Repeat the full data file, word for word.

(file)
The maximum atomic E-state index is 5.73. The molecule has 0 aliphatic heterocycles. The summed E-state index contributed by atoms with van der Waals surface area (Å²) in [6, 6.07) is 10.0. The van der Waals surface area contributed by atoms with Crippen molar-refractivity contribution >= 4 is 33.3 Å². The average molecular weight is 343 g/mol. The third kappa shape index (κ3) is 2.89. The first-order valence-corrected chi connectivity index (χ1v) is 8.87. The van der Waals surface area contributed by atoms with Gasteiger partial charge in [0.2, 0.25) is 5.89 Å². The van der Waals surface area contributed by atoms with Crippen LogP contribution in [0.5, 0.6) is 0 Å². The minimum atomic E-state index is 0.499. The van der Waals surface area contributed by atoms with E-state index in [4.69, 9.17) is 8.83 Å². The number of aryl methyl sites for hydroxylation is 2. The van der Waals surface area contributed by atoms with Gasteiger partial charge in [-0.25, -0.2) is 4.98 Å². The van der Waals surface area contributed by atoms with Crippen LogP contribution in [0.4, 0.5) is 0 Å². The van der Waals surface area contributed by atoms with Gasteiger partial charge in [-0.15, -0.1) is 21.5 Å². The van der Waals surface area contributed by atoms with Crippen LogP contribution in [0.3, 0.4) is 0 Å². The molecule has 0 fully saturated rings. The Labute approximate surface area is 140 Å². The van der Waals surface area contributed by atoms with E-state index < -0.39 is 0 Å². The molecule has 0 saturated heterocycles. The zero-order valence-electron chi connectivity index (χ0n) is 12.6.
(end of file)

The maximum atomic E-state index is 5.73. The molecule has 0 aliphatic heterocycles. The summed E-state index contributed by atoms with van der Waals surface area (Å²) in [6, 6.07) is 10.0. The van der Waals surface area contributed by atoms with Crippen molar-refractivity contribution >= 4 is 33.3 Å². The average molecular weight is 343 g/mol. The third kappa shape index (κ3) is 2.89. The first-order valence-corrected chi connectivity index (χ1v) is 8.87. The van der Waals surface area contributed by atoms with Gasteiger partial charge in [0.2, 0.25) is 5.89 Å². The van der Waals surface area contributed by atoms with Crippen LogP contribution in [0.5, 0.6) is 0 Å². The minimum atomic E-state index is 0.499. The van der Waals surface area contributed by atoms with E-state index in [4.69, 9.17) is 8.83 Å². The number of aryl methyl sites for hydroxylation is 2. The van der Waals surface area contributed by atoms with Gasteiger partial charge in [-0.25, -0.2) is 4.98 Å². The van der Waals surface area contributed by atoms with Crippen LogP contribution in [0.4, 0.5) is 0 Å². The van der Waals surface area contributed by atoms with Gasteiger partial charge in [-0.15, -0.1) is 21.5 Å². The van der Waals surface area contributed by atoms with Crippen LogP contribution in [0.3, 0.4) is 0 Å². The molecule has 0 fully saturated rings. The Labute approximate surface area is 140 Å². The van der Waals surface area contributed by atoms with E-state index < -0.39 is 0 Å². The molecule has 0 saturated heterocycles. The zero-order valence-electron chi connectivity index (χ0n) is 12.6.